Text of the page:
bond

Technology is set to disrupt fun. Storylines in blockbuster movies may lose their relevance. We may even find that our enjoyment of sport, even sex, will go.  What can we do?

The critics were not fans of the latest Jason Bourne film, but give it credit for one thing, it had a brilliant car chase scene.   But then films and TV shows in which the initials of the main protagonist are JB, usually do. So that’s Jason Bourne, James Bond and Jack Bauer.  Where would movies in that genre be without a car chase?  But have you considered how the rise of autonomous cars will change things? For as long as we have both autonomous and people driven cars, Bond will still have a job, but autonomous cars will ultimately become so much safer that, within 15 years or so from now, it may become illegal for a new car not to be autonomous. Steering wheels will go, driving seats will be missing, James Bond will have to sit in the back, discussing the joys of artificial intelligence with Ethan Hunt, considering how missions are impossible to enjoy these days.

Then again, what will happen to Formula One?  It’s not being suggested that racing cars will be autonomous too, but surely the whole point about Formula One is that you are seeing the very best drivers in the world when driving is something that around one billion of us do. If we are driven by computers, won’t it feel somehow slightly unattached from reality if we watch cars race around a track that have steering wheels and are driven by humans?

But that is just one example of how technology may steal Hollywood’s thunder.

Take films that involve finding things. The whole point about the Internet of Things is that we will know the exact whereabouts of things, people and just about anything. No need to go looking for that missing sock, or screwdriver, for they will come loaded with GPS chips, and your smart phone/smart watch will tell you where they are.  But then if that happened, Nemo’s whereabouts would never have been a mystery, and there would never have been a need for Disney to make a film about finding him. Or Harry Potter could have just checked his smart-phone to find out where Voldemort had hidden his horcruxes.

Then there are bank heists. Central banks around the world are looking at the idea of replacing cash with electronic money. The Bank of England is a thought leader in this area. Its chief economist, Andrew Haldane,  recently gave a speech in which he argued for the development of a form of electronic money that uses blockchain technology, that’s the same technology behind bitcoins, and gradually phase out physical cash altogether.   One of the motivations for this is that if all cash is electronic, and thus has to be held in a bank, interest rates could be cut as low as central banks want, all the way to minus 10%, if that is so desired.  McKinsey produced a report in which it argued that cash costs the US economy 0.47% of GDP in 2013, so a move to electronic money would immediately boost GDP around the world.  Frankly, as smart phones, smart watches, even smart tattoos, become ever more ubiquitous, then the need for cash, when instead we can have electronic money, will go. But if that is so, what will that do to bank heist films or even movies involving the swapping of suit cases full of money, or even money laundering? From the Italian job to Breaking Bad, the central part of some of the most famous of all storylines will become obsolete. And I am sorry, a movie in which instead of robbing a bank of its cash, we see hackers typing really fast, and saying things like “I’m in”, are never the same.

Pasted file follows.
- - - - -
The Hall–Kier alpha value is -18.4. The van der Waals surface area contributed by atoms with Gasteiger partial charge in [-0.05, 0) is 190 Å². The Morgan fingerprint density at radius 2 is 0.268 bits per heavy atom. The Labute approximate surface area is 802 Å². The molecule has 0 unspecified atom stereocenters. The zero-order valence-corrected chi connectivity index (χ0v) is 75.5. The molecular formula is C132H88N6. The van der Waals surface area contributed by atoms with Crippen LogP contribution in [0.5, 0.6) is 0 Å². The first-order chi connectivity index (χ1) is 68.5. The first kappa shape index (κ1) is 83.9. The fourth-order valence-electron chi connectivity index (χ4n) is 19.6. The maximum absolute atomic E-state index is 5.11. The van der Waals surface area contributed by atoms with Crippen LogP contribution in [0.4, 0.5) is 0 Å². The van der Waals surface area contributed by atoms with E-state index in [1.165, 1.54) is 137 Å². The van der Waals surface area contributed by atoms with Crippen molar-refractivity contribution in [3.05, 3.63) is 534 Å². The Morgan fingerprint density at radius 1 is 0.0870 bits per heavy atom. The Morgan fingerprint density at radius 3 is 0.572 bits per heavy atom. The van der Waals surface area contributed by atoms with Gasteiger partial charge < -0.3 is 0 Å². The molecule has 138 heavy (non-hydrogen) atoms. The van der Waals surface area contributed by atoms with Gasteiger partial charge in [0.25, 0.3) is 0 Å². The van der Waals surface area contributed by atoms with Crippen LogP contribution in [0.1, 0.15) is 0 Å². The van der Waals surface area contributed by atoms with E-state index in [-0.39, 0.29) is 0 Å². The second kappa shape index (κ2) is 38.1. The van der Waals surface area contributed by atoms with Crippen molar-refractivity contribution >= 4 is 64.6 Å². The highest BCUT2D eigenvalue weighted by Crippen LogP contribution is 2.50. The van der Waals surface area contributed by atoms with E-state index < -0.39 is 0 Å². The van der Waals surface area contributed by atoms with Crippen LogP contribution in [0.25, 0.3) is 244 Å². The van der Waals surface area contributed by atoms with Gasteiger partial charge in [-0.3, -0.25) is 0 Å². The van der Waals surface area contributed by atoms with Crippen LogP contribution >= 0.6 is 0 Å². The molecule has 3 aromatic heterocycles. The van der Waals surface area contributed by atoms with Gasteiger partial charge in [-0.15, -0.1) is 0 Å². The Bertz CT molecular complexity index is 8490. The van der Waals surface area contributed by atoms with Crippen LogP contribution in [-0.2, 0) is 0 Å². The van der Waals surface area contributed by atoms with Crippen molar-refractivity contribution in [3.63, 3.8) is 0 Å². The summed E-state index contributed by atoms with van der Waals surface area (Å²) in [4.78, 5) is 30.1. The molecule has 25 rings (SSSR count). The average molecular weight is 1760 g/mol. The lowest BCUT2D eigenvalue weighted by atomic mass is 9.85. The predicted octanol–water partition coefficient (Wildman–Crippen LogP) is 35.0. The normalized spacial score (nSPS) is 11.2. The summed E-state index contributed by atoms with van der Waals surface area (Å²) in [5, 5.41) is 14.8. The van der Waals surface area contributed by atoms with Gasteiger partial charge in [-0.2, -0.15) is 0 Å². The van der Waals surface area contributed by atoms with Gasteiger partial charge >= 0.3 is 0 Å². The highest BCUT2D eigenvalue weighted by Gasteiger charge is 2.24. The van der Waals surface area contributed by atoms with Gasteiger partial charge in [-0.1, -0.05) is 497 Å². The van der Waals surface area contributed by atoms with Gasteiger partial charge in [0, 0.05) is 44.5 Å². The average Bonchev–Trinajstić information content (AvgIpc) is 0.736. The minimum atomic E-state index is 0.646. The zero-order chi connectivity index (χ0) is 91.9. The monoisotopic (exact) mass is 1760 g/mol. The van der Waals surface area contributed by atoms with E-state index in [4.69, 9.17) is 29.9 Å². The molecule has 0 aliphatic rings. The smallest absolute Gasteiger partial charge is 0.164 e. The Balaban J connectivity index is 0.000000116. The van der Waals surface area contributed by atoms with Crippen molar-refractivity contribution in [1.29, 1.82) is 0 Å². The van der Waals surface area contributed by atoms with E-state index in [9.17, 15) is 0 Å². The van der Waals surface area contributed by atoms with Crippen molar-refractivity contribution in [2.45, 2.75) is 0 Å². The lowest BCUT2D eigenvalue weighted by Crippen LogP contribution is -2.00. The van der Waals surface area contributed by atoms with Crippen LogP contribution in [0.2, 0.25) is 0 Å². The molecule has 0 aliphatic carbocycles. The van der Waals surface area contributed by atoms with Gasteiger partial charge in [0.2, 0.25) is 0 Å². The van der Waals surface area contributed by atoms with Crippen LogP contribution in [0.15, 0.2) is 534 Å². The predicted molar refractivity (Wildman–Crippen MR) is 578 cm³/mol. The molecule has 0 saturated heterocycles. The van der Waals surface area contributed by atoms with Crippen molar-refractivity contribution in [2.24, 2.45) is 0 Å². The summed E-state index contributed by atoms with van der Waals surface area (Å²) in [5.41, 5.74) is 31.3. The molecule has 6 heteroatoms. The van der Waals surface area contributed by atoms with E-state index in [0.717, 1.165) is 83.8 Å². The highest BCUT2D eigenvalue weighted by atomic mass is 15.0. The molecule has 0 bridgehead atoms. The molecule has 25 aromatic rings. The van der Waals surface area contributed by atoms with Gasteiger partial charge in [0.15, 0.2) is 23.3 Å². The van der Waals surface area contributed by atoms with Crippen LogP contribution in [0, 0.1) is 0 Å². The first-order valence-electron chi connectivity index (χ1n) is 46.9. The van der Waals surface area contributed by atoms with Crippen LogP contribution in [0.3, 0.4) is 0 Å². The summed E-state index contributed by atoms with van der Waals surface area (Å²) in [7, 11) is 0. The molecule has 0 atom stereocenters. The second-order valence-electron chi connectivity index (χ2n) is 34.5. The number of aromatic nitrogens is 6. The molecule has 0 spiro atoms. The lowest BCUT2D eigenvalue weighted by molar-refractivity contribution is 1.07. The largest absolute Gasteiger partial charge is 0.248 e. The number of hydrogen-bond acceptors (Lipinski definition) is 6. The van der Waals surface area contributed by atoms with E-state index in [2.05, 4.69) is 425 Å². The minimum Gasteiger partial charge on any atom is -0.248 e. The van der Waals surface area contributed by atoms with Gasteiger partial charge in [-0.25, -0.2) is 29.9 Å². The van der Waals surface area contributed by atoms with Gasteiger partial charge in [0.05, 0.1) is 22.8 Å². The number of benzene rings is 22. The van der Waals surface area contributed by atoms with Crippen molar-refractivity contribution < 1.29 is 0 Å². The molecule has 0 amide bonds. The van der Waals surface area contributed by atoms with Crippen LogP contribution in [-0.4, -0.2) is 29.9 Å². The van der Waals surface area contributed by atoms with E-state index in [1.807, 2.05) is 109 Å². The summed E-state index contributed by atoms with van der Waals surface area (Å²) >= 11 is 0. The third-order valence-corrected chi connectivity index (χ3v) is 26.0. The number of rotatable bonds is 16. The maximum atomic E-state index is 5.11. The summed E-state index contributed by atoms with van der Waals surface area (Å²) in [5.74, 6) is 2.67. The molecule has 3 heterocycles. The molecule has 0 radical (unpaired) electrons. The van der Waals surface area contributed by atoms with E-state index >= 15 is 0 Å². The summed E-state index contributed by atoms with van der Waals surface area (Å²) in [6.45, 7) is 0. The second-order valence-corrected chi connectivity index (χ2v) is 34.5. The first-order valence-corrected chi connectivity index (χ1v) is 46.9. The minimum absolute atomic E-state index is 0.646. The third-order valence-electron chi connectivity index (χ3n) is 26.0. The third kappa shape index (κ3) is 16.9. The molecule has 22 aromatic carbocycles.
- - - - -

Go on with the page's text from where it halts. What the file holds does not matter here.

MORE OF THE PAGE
Then there is romance. Harry and Sally would never have got together. Would Sleepless in Seattle remained sleepless? Instead, AI will combine with big data, and become ever more accomplished at finding our ideal partner.  No need to date, blind dates will go the way of steering wheels and cash, the computer will know who our ideal partner is, it will be like arranged marriages, but this time the AI will know best.

Sport may get turned upside down too.  It is only a matter of time before we all carry devices that augment us in some way – from brain chips and augmented reality improving our memory and giving us instant access to all the information in the world, to prosthetics, that can made us stronger and faster. Who wants to watch a man run the 100 metres is 9.58 seconds if we can run faster than any day we choose?

Even sex may go out of fashion, Dr Ian Pearson has suggested that by 2050 sex with robots may become more popular than sex with humans. He told the Daily Mail: “That when . . . machines do act in ways just like adults, where they can interact and talk in real-time, robots will become the perfect partners.”

I don’t know about you, but I am tempted to say I prefer the world as it is, with all its foibles and imperfections. So maybe if we do find ourselves living in a world in which the machine makes all the fun things obsolete, we could always resort to virtual reality, and live in a simulation instead, with imperfections and human limitations programmed into the algorithm that defines this matrix.

It is just that some, such as Nick Bostrom,  say that  this has already happened, so if we do indeed choose the Matrix solution as the real world has become too safe, we may, in fact, be living in a simulation of a simulation. But at least in our VR world, we may get to become James Bond and drive an Aston Martin.

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